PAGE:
One of my auctioneer friend’s campaign came at a cost of roughly $65 CPQP, but he only mailed to between 75 and 80 people.  From that very small audience, though, he made over $100,000 in one year. That’s an average of almost $1,300 in revenue per prospect.  Not per sale.  Per prospect.  That’s a number that no Super Bowl advertiser can match and that no ad agency can promise.  While this might be on the high end of expectations, the principle it illustrates holds true.

On a related note, I recommend polling your bidders per media outlay to determine what your cost per bidder is from each. Tim Narhi Auctioneer & Associates do a great job of this and can show a seller what they spent per bidder per media for several years’ worth of auction advertising—including almost any one specific auction.  Those numbers trump any statistic an agency or media rep will tout.

The feather-in-your cap ads like those in the Broncos/Seahawks game might appeal to your ego, but targeted marketing will make that net proceeds check appeal to your wallet.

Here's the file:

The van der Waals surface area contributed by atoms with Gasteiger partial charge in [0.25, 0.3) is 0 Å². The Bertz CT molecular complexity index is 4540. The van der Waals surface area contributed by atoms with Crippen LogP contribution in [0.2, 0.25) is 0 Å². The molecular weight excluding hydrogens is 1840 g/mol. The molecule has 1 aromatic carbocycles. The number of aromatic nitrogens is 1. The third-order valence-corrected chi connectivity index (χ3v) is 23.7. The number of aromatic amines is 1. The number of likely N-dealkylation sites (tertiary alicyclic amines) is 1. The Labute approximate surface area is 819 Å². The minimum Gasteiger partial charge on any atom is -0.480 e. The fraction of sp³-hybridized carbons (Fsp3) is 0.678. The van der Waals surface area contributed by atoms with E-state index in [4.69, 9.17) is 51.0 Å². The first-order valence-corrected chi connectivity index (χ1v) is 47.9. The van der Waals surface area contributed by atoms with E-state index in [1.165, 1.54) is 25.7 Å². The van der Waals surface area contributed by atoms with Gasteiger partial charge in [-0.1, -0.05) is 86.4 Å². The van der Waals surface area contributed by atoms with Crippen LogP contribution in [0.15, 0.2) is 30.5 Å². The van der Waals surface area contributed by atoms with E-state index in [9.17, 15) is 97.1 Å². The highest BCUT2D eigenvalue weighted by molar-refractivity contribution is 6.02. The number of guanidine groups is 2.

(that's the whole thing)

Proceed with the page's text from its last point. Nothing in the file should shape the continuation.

[tip]

We live in a big world, and the religious affiliation of that population is quite diverse—so much so that I don’t know that any one faith system (or lack thereof) includes a majority of the global population.  For those of us who think the eternal stakes of believing an errant way are high, the temptation is to evangelize to the largest audiences possible.

God uses crusades and impersonal pamphlets.  I’ve met people whose life trajectory has changed from them.  He might even use television and radio programs, in spite of the characters that populate most of them.

From my own experience, though, I’ve seen the most efficient sharing to come on an interpersonal level.  Conversations in a coffee shop, book clubs in a cafe, table talk at a church environment.  Life change happens deepest when lives are rubbing against changed lives—when someone can say what the Apostle Paul did, “Follow me, as I follow Christ.”

[footer]Stock photo purchased from iStockPhoto.com.
F150 image screen captured from online commercial.
Volkswagen ad frame downloaded from Google Images.[/footer]

105: Working With a Changing Newspaper Landscape